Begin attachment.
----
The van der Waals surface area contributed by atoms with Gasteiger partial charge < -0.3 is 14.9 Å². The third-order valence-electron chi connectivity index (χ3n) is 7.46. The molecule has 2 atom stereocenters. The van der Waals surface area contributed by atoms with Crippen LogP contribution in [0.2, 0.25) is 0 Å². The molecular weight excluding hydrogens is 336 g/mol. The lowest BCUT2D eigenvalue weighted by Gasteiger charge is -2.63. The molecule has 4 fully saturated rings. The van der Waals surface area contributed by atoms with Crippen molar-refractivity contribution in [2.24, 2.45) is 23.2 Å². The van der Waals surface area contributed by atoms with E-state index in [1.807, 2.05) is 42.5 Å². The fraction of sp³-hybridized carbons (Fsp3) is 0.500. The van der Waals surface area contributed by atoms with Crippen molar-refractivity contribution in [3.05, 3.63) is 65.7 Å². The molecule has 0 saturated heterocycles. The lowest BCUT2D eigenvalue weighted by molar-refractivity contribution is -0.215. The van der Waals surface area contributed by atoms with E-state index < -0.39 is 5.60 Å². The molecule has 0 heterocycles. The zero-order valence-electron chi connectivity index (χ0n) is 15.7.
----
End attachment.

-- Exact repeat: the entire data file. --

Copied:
The van der Waals surface area contributed by atoms with Gasteiger partial charge < -0.3 is 14.9 Å². The third-order valence-electron chi connectivity index (χ3n) is 7.46. The molecule has 2 atom stereocenters. The van der Waals surface area contributed by atoms with Crippen LogP contribution in [0.2, 0.25) is 0 Å². The molecular weight excluding hydrogens is 336 g/mol. The lowest BCUT2D eigenvalue weighted by Gasteiger charge is -2.63. The molecule has 4 fully saturated rings. The van der Waals surface area contributed by atoms with Crippen molar-refractivity contribution in [2.24, 2.45) is 23.2 Å². The van der Waals surface area contributed by atoms with E-state index in [1.807, 2.05) is 42.5 Å². The fraction of sp³-hybridized carbons (Fsp3) is 0.500. The van der Waals surface area contributed by atoms with Crippen molar-refractivity contribution in [3.05, 3.63) is 65.7 Å². The molecule has 0 saturated heterocycles. The lowest BCUT2D eigenvalue weighted by molar-refractivity contribution is -0.215. The van der Waals surface area contributed by atoms with E-state index < -0.39 is 5.60 Å². The molecule has 0 heterocycles. The zero-order valence-electron chi connectivity index (χ0n) is 15.7.